April 18, 2011

After Brown vs. Board: A Closer Look at The Little Rock 9

The Supreme Court's 1954 ruling in Brown vs. Board, while a legal victory for the Civil Rights Movement, did not solve the problem of segregation and racism.  According to Amistad Digital Resource, "By the 1956-57 school year, 723 southern school districts had been desegregated, and 300,000 black children were either attending formerly white schools or were part of a 'desegregated'school district. However, in most cases, the desegregation of schools was not accomplished without extreme reactionary resistance." 
Today we are going to examine what happened in Little Rock, Arkansas. 

Our guiding questions are:  How do the choices of individuals and groups shape history?  How did individuals and groups shape the integration of schools in Little Rock, Arkansas? 

You may respond to this question in any way you choose, but you must respond here on our class blog and must include details and facts from the text and video below.  You can write a blog post, in the form of a narrative or a poem, you can record and upload a video, you can post and analyze pictures, you can create a political cartoon, you can post and reflect about a song...  You can work alone or with a partner.  I will allow groups of three but the response must be substantial (triple big mac).  This assignment is due by Monday, 4/25.  On Wednesday, I will be teaching a mini-lesson about citations within your research paper draft; you may work on this assignment or your draft during the workshop time.  Your research paper drafts are due next Friday, April 29th.

Read the secondary source below from Amistad Digital Resource about the aftermath of Brown vs. Bd in Little Rock:

"Less than a week before the 1957 school year began, the Arkansas state court ordered Little Rock to reverse the city's desegregation plan. A federal court overruled the state jurists, but Governor Orval Faubus, a racial moderate who had gained his greatest electoral support from blacks and middle-to-upper-class whites, ordered the state's National Guard to forbid nine black children to enter the Little Rock Central High School. Armed with automatic rifles, the soldiers and a mob of unruly white people pelted and pushed the young students away from the schoolhouse before national television cameras. In late September 1957, President Dwight Eisenhower very reluctantly ordered the state's 10,000 guardsmen to submit to federal authority, and army troops were called to disperse the angry white mobs terrorizing the black students. Little Rock schools were closed during the 1958-59 school year, and black students did not attend the schools until August of 1959.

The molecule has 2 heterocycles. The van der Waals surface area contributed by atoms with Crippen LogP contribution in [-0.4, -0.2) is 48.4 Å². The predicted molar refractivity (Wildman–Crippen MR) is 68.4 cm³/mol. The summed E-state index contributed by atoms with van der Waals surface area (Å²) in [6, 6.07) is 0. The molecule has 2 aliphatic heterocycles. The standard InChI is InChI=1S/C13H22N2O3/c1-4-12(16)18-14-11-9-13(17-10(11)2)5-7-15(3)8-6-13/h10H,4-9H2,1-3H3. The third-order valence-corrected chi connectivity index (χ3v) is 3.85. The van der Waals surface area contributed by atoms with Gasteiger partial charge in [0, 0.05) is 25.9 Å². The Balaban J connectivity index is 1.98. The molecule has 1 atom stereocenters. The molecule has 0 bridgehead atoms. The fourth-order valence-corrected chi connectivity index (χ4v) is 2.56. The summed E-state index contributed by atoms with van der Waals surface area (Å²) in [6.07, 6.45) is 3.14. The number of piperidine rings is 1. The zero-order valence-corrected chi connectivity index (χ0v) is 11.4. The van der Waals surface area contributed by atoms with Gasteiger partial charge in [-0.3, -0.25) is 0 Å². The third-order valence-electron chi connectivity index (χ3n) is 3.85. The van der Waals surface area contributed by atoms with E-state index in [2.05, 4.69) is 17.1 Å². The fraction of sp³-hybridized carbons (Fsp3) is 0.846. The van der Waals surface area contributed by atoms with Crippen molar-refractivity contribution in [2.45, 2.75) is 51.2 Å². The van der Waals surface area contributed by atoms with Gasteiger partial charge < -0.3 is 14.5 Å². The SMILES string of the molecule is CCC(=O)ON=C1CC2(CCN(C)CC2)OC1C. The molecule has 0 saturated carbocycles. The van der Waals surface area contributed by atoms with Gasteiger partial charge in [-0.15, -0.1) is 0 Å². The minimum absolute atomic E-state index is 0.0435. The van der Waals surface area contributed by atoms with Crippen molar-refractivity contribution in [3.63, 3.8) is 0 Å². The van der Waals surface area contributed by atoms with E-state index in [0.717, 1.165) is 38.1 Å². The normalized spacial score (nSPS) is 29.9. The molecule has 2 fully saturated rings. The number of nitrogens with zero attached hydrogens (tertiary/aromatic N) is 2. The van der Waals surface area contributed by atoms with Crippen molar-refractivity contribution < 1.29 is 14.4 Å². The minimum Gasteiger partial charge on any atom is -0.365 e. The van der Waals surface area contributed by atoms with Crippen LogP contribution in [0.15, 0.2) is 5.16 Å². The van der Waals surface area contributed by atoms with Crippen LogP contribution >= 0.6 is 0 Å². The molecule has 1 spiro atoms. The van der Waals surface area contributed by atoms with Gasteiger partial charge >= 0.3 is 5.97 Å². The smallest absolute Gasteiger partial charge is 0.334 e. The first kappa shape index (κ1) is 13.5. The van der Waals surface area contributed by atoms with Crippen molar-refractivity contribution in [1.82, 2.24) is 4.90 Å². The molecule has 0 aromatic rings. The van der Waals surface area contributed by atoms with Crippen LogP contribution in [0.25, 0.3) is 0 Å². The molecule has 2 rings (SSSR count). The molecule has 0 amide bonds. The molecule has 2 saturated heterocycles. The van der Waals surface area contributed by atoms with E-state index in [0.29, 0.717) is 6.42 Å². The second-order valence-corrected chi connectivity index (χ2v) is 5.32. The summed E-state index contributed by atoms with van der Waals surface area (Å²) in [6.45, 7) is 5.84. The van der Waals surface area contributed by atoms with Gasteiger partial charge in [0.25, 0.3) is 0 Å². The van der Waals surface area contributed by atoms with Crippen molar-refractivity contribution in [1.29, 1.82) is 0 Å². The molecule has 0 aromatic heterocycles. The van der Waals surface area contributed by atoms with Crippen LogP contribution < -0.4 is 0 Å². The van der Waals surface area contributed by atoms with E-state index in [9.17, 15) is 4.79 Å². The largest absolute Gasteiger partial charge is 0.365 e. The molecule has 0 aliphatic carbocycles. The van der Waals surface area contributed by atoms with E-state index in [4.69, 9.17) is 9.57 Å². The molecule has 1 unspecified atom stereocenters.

As the movement for desegregation continued to gain momentum, the measures employed by white supremacists became more violent. The Ku Klux Klan reasserted itself as a powerful secret (and sometimes not so secret) organization, committing a series of murders and bombings of black homes and churches."

Watch the video below of actual footage from the Little Rock integration battle.

If you didn't read Warriors Don't Cry for English, you can read an excerpt here.  You won't regret it.  This book changed my understanding of the Civil Rights Movement.  I didn't really understand it until I learned Melba's story. 

You might also want to think about the story of Minnijean Brown, one of the Little Rock 9.  She famously dumped a bowl of chilli on a white boy, Dent Gitchel, in the cafeteria, resulting in her leaving Little Rock to finish school in New York City.  A few years ago Minnijean and Dent were reunited (you'll never guess where).  You can read the story at NPR.

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